What is missing from understanding the individual if you don’t know the time of birth? When the Ascendant is unknown, we can’t be sure how the individual meets the world: how they present themselves, and what others see on first interacting. It’s the Soul’s ‘point of entry’ in terms of time and space, and it is shaped by very early experiences concerning body concepts, concepts surrounding the ‘I Am’, and survival. Typically, the Ascendant describes, among other things, both the personality and the kinds of coping behaviors the individual learned in the early environment; with the latter, these are behaviors that the individual interpreted as guaranteeing survival. We may observe this when someone feels threatened–often they will retreat to some version of and to behaviors rooted in the energy of the Ascendant sign–and we can observe it as the ‘first line’ approach when someone reaches out to others, as the Ascendant energies are seen by the individual as what others value them for, hence the association with helping one survive.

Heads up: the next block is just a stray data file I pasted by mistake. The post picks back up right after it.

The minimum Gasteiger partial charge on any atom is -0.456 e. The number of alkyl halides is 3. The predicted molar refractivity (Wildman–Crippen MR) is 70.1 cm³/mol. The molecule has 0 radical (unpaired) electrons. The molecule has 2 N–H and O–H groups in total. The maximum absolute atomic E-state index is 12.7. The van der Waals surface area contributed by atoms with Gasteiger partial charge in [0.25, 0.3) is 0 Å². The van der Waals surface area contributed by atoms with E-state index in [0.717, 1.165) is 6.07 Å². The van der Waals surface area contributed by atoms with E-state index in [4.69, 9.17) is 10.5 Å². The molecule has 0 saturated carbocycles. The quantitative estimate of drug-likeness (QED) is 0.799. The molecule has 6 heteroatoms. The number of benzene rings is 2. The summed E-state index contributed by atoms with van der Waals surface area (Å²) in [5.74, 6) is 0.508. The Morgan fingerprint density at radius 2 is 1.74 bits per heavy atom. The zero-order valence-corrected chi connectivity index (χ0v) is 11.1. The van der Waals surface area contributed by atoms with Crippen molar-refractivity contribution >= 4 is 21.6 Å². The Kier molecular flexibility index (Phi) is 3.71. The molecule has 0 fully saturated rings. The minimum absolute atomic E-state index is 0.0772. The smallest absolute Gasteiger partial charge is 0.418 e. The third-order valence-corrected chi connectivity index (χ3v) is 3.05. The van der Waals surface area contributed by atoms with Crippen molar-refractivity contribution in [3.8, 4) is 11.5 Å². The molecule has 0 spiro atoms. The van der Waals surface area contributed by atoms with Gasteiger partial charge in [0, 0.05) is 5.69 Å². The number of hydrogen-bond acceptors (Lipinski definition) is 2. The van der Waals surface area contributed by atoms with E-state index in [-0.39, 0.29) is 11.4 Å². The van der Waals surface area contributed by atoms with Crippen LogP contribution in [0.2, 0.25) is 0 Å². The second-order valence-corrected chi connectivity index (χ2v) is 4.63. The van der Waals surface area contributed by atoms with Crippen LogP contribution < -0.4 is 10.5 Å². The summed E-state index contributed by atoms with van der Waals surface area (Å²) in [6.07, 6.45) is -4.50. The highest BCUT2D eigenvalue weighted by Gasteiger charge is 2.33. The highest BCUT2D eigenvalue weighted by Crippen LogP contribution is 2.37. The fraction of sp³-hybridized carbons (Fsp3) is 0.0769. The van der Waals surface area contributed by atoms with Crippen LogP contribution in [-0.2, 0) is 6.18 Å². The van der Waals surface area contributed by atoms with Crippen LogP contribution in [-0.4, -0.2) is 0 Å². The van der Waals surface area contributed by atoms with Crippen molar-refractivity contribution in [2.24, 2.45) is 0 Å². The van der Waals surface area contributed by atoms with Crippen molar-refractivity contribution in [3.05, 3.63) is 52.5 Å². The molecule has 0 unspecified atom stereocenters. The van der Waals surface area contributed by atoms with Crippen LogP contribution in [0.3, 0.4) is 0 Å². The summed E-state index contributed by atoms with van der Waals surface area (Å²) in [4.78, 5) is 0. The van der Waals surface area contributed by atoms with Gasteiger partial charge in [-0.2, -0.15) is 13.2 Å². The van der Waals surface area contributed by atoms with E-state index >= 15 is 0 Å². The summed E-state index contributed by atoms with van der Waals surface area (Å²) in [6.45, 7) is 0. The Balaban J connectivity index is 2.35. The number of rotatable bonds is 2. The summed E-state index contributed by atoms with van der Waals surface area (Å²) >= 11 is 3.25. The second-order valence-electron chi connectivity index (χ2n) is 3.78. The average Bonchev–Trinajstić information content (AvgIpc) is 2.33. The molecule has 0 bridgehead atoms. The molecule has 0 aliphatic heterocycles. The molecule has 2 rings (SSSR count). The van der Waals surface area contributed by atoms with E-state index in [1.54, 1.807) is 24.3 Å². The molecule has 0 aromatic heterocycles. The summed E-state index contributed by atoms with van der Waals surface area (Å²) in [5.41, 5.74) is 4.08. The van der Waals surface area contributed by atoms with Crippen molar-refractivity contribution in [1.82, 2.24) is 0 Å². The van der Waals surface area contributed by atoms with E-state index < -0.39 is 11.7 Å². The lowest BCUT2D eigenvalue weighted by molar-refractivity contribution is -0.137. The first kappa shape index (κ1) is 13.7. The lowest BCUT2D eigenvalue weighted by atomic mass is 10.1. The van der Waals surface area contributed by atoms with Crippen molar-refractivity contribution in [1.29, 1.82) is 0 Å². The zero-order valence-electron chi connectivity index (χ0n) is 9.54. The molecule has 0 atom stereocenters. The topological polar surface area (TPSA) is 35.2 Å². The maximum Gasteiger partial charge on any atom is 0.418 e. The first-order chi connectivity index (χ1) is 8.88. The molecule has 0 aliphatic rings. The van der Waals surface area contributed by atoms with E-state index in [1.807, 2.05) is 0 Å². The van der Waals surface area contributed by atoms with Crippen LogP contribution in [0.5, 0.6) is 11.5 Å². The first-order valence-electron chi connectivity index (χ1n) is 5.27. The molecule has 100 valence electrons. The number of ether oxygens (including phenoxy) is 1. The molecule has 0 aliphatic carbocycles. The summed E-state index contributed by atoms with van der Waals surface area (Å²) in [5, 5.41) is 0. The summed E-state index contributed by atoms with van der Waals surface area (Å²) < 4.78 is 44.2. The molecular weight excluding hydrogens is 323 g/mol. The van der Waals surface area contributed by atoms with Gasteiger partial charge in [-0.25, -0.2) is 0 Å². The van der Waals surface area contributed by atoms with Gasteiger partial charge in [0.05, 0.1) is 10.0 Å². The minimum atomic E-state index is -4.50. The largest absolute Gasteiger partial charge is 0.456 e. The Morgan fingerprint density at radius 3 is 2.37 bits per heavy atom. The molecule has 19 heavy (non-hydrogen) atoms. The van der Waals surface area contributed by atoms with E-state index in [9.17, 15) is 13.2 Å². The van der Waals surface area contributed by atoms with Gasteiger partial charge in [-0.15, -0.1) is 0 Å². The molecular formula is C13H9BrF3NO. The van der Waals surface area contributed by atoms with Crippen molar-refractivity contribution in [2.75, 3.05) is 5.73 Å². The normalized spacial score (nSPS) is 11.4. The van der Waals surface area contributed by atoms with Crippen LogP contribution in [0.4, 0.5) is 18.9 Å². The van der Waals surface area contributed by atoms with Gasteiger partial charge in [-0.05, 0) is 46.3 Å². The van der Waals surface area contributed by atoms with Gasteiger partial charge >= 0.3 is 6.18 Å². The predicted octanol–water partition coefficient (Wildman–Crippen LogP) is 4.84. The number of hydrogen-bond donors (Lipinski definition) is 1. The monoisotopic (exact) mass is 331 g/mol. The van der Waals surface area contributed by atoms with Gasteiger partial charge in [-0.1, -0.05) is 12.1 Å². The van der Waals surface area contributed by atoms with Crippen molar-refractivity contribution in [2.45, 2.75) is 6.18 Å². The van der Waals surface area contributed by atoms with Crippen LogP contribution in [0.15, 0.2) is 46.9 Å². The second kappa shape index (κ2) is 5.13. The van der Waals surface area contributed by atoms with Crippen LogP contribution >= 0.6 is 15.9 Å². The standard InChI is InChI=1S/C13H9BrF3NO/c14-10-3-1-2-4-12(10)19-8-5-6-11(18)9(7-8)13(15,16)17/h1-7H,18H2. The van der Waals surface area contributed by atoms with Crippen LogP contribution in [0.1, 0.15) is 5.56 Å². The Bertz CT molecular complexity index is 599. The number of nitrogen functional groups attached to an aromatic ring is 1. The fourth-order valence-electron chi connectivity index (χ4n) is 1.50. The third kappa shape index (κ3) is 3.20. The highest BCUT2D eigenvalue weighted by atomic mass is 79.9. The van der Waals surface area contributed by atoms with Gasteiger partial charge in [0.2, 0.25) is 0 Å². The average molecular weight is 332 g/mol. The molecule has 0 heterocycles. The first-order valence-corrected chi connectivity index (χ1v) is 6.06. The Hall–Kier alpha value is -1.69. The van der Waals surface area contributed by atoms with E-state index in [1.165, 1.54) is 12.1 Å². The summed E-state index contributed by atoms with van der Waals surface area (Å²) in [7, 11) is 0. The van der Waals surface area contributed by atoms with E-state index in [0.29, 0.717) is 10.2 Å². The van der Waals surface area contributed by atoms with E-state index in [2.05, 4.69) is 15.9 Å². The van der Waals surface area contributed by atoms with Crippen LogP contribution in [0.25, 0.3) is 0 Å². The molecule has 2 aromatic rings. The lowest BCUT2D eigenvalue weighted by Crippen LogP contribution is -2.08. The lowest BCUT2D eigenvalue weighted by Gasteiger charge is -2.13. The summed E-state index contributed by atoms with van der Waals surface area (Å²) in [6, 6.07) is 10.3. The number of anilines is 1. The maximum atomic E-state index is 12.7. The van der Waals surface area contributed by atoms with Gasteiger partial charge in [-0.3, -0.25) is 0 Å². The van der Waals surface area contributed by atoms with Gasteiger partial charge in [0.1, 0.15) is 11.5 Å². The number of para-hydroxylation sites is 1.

A couple of examples: my Ascendant is Aquarius, and I tackle everything with the mind first, attempting to understand, especially before I move forward–and in early life intellectual acuity seemed to me to be what allowed for success–but the mind is also the place I retreat to: the intellect becomes my weapon, my ambassador, my defense, and understanding is always the goal, and the only thing that makes me feel safe. My husband’s Ascendant is Sagittarius. He tries to meet the world by knowing ‘the facts’, or by engaging immediately and heading for the horizon to have a Sagittarian adventure; when he defends, it’s also with whatever knowledge he can muster, and when he retreats, it’s to wander, physically or mentally, toward that same horizon! So, when the birth time is missing, we’re missing a vital piece of the puzzle, specific to the individual processing and response to her or his part in the world.